MPLS Protection and Restoration – Part 9 (MPLS Convergence Factors)

MPLS Convergence Factors

After the link failure in MPLS network, there are some actions need to be done orderly for MPLS recovery. This actions need to converge the MPLS network again. These MPLS Recovery steps are:

– MPLS Recovery Failure Detection : Detecting the failure point
– MPLS Recovery Failure Propagation : Notifiying other routers about the failure point
– MPLS Recovery Service Recovery : Recover the system on a preconfigured reserve path

Let’s check these steps detailly.

-MPLS Recovery Failure Detection-

Firstly the failure tried to detect by hardware. If the failure can not detect by hardware, it is tried to detected by upper layers. IGP hellos can be used here. Periodic hellos sent and if no response come, the failure detected. But here there are some disadvantages. By IGP hellos, the detection time is much (almost 30 seconds) and the CPU usage is high. This time can be reduced, but this time the control plane overhead will increase.

To overcome this disadvantages, this failure detection must be done in the lower layers. But in these layers there was no hello protocol. So, a new protocol was developed for this purpose. This is BFD (Bidirectional Forwarding Detection).

There is also another mechanism that provide fast detection. This is EFM(Ethernet in the First Mile).

Because of the fact that BFD is a very rapid protocol for detection problems, BFD is also used in MPLS fast protection and restoration.

-MPLS Recovery Failure Propagation-

In IGPs(OSPF and IS-IS), the updates are event triggered. If a failure detected, this is propagated to the network via LSAs in LSU packets.

The propagation of the failure is different in MPLS. And this is differenlt done for both MPLS Secondary Paths and MPLS FRR (Fast Reroute).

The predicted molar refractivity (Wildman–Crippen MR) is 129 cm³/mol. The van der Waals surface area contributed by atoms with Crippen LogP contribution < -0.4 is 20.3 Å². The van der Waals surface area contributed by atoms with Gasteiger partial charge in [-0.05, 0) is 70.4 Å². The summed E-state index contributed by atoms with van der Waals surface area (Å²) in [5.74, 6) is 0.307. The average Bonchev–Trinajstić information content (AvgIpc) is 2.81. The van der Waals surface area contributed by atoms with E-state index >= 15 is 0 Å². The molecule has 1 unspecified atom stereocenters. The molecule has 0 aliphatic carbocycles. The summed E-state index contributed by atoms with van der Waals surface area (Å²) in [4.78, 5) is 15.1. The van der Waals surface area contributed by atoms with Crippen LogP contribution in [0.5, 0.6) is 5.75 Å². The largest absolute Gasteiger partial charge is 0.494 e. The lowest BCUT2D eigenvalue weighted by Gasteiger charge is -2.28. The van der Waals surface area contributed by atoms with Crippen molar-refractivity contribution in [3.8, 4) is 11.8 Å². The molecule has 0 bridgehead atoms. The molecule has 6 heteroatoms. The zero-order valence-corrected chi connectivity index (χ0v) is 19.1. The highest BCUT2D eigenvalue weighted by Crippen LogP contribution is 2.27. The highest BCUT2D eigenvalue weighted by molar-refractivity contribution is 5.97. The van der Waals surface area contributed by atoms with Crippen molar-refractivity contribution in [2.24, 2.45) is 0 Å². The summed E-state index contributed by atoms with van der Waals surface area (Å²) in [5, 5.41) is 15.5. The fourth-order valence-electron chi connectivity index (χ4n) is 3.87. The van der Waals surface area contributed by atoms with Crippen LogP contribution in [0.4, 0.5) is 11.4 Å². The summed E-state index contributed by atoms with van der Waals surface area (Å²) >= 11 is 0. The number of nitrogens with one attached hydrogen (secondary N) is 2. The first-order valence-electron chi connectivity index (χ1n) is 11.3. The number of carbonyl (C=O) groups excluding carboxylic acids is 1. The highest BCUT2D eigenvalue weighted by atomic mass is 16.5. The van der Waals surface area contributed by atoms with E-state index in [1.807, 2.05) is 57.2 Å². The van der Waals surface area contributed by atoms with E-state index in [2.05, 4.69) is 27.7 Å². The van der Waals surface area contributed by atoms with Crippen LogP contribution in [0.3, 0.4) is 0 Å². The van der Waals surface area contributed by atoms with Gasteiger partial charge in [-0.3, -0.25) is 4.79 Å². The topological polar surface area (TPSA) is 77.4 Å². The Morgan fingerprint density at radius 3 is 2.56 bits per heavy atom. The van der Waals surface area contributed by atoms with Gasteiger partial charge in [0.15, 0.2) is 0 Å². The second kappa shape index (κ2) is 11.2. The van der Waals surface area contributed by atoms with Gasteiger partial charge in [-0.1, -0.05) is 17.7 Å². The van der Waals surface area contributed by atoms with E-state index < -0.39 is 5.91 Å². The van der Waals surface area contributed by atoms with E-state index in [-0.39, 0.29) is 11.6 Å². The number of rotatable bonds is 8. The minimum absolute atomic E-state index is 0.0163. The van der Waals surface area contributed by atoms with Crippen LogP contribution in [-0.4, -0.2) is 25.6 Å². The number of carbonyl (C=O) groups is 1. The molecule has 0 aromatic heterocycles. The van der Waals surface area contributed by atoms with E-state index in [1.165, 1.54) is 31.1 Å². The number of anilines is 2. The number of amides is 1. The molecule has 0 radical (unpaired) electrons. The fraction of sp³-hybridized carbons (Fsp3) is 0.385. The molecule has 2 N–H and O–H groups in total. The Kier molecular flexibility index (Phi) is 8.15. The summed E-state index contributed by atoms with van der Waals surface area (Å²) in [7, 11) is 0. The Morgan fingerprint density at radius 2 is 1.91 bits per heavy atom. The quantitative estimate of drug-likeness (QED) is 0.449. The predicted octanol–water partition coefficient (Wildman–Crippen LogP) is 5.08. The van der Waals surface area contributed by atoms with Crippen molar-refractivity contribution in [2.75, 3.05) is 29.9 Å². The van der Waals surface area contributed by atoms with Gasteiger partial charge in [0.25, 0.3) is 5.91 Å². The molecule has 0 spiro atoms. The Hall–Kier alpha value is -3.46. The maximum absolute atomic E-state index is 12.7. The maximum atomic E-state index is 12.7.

For Secondary Paths, Head-End need to be informed about the failure on Primary Path. The router that detects the failure, send a PATH Error Message to the Head-End on Primary Path. Here, as you know, Head-End is the point that LSP begins.

MPLS Secondary Paths can be configured in two types:

– Cold (or NON) Stanby Secodary Paths
– Hot Stanby Secondary Paths

Cold (or NON) Standby Secondary Paths must be informed by Head-End after the failure detection. Because it is not operational till failure time. It need to become operational by this notification.
Here, Path Error reach time and the Secondary Path signalling time is spent.

Hot Standby Secondary Paths do not need any information about the failure. Because it is also operational during the Primary Path is operational. Here, the only lost time is the time during the Path Error message reach to the head end. No time spent for Secondary Path signalling.

For MPLS FRR (Fast Reroute), the router that detect the router, takes a local decision to recover the traffic. But an information in a PATH Error Message still send to the Head End. Because, this FRR is a temporary solution. Head-End need to be informed to decide a better path after the failure. And this decision can be a different path than the reroute path.

-MPLS Recovery Service Recovery-

In IGPs(OSPF and IS-IS), for the service recovery, LSDBs are updated by the LSAs. New SPF calculations done and the new forwarding tables are built. According to the network size, the network convergence is done.